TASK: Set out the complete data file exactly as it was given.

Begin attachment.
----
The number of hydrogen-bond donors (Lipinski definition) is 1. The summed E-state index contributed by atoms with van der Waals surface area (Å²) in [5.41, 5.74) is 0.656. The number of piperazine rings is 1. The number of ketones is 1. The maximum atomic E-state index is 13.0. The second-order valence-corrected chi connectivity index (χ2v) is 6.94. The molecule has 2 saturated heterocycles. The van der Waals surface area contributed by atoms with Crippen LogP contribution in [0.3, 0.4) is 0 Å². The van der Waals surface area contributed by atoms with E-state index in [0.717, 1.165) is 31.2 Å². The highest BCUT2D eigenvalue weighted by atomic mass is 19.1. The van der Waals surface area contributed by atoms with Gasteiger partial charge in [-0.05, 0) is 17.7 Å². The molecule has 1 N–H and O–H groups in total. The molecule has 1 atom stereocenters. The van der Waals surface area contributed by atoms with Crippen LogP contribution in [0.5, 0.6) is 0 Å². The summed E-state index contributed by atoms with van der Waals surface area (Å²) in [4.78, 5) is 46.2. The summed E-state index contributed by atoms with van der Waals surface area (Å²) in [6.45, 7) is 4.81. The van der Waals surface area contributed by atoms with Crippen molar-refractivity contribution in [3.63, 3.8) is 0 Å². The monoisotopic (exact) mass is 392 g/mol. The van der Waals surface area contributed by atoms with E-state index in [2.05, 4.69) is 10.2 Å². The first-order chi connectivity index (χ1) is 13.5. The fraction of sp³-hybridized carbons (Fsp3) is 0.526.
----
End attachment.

The number of hydrogen-bond donors (Lipinski definition) is 1. The summed E-state index contributed by atoms with van der Waals surface area (Å²) in [5.41, 5.74) is 0.656. The number of piperazine rings is 1. The number of ketones is 1. The maximum atomic E-state index is 13.0. The second-order valence-corrected chi connectivity index (χ2v) is 6.94. The molecule has 2 saturated heterocycles. The van der Waals surface area contributed by atoms with Crippen LogP contribution in [0.3, 0.4) is 0 Å². The van der Waals surface area contributed by atoms with E-state index in [0.717, 1.165) is 31.2 Å². The highest BCUT2D eigenvalue weighted by atomic mass is 19.1. The van der Waals surface area contributed by atoms with Gasteiger partial charge in [-0.05, 0) is 17.7 Å². The molecule has 1 N–H and O–H groups in total. The molecule has 1 atom stereocenters. The van der Waals surface area contributed by atoms with Crippen LogP contribution in [0.5, 0.6) is 0 Å². The summed E-state index contributed by atoms with van der Waals surface area (Å²) in [4.78, 5) is 46.2. The summed E-state index contributed by atoms with van der Waals surface area (Å²) in [6.45, 7) is 4.81. The van der Waals surface area contributed by atoms with Crippen molar-refractivity contribution in [3.63, 3.8) is 0 Å². The monoisotopic (exact) mass is 392 g/mol. The van der Waals surface area contributed by atoms with E-state index in [2.05, 4.69) is 10.2 Å². The first-order chi connectivity index (χ1) is 13.5. The fraction of sp³-hybridized carbons (Fsp3) is 0.526.